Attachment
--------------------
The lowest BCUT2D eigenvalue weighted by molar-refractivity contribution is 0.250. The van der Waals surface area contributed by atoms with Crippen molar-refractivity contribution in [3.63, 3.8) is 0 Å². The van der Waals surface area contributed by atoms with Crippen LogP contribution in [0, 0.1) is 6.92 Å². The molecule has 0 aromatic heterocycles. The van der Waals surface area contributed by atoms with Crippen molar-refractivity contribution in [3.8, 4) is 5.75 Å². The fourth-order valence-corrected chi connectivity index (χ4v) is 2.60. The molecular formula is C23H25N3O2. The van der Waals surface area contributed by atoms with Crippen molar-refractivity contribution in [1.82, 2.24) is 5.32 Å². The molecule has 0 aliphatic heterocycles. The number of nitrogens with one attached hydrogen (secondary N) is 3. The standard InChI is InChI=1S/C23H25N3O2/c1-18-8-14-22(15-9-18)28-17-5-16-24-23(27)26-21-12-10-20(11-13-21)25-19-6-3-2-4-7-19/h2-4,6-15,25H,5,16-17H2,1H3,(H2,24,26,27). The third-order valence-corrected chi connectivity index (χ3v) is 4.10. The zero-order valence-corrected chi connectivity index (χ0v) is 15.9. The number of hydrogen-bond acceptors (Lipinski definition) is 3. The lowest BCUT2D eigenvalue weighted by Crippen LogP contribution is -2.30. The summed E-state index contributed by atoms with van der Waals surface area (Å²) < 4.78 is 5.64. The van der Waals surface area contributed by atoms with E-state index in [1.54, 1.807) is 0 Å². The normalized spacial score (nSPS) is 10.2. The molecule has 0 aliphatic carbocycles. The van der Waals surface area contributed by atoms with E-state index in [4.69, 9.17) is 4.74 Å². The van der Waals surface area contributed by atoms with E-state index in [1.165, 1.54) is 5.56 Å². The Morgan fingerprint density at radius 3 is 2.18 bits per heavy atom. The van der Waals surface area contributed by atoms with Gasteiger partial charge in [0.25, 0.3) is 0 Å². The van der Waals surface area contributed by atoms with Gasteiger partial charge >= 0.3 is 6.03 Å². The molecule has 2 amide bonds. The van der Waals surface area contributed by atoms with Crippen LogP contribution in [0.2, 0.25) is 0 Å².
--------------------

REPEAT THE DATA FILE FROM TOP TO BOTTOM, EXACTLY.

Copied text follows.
The lowest BCUT2D eigenvalue weighted by molar-refractivity contribution is 0.250. The van der Waals surface area contributed by atoms with Crippen molar-refractivity contribution in [3.63, 3.8) is 0 Å². The van der Waals surface area contributed by atoms with Crippen LogP contribution in [0, 0.1) is 6.92 Å². The molecule has 0 aromatic heterocycles. The van der Waals surface area contributed by atoms with Crippen molar-refractivity contribution in [3.8, 4) is 5.75 Å². The fourth-order valence-corrected chi connectivity index (χ4v) is 2.60. The molecular formula is C23H25N3O2. The van der Waals surface area contributed by atoms with Crippen molar-refractivity contribution in [1.82, 2.24) is 5.32 Å². The molecule has 0 aliphatic heterocycles. The number of nitrogens with one attached hydrogen (secondary N) is 3. The standard InChI is InChI=1S/C23H25N3O2/c1-18-8-14-22(15-9-18)28-17-5-16-24-23(27)26-21-12-10-20(11-13-21)25-19-6-3-2-4-7-19/h2-4,6-15,25H,5,16-17H2,1H3,(H2,24,26,27). The third-order valence-corrected chi connectivity index (χ3v) is 4.10. The zero-order valence-corrected chi connectivity index (χ0v) is 15.9. The number of hydrogen-bond acceptors (Lipinski definition) is 3. The lowest BCUT2D eigenvalue weighted by Crippen LogP contribution is -2.30. The summed E-state index contributed by atoms with van der Waals surface area (Å²) < 4.78 is 5.64. The van der Waals surface area contributed by atoms with E-state index in [1.54, 1.807) is 0 Å². The normalized spacial score (nSPS) is 10.2. The molecule has 0 aliphatic carbocycles. The van der Waals surface area contributed by atoms with E-state index in [4.69, 9.17) is 4.74 Å². The van der Waals surface area contributed by atoms with E-state index in [1.165, 1.54) is 5.56 Å². The Morgan fingerprint density at radius 3 is 2.18 bits per heavy atom. The van der Waals surface area contributed by atoms with Gasteiger partial charge in [0.25, 0.3) is 0 Å². The van der Waals surface area contributed by atoms with Gasteiger partial charge >= 0.3 is 6.03 Å². The molecule has 2 amide bonds. The van der Waals surface area contributed by atoms with Crippen LogP contribution in [0.2, 0.25) is 0 Å².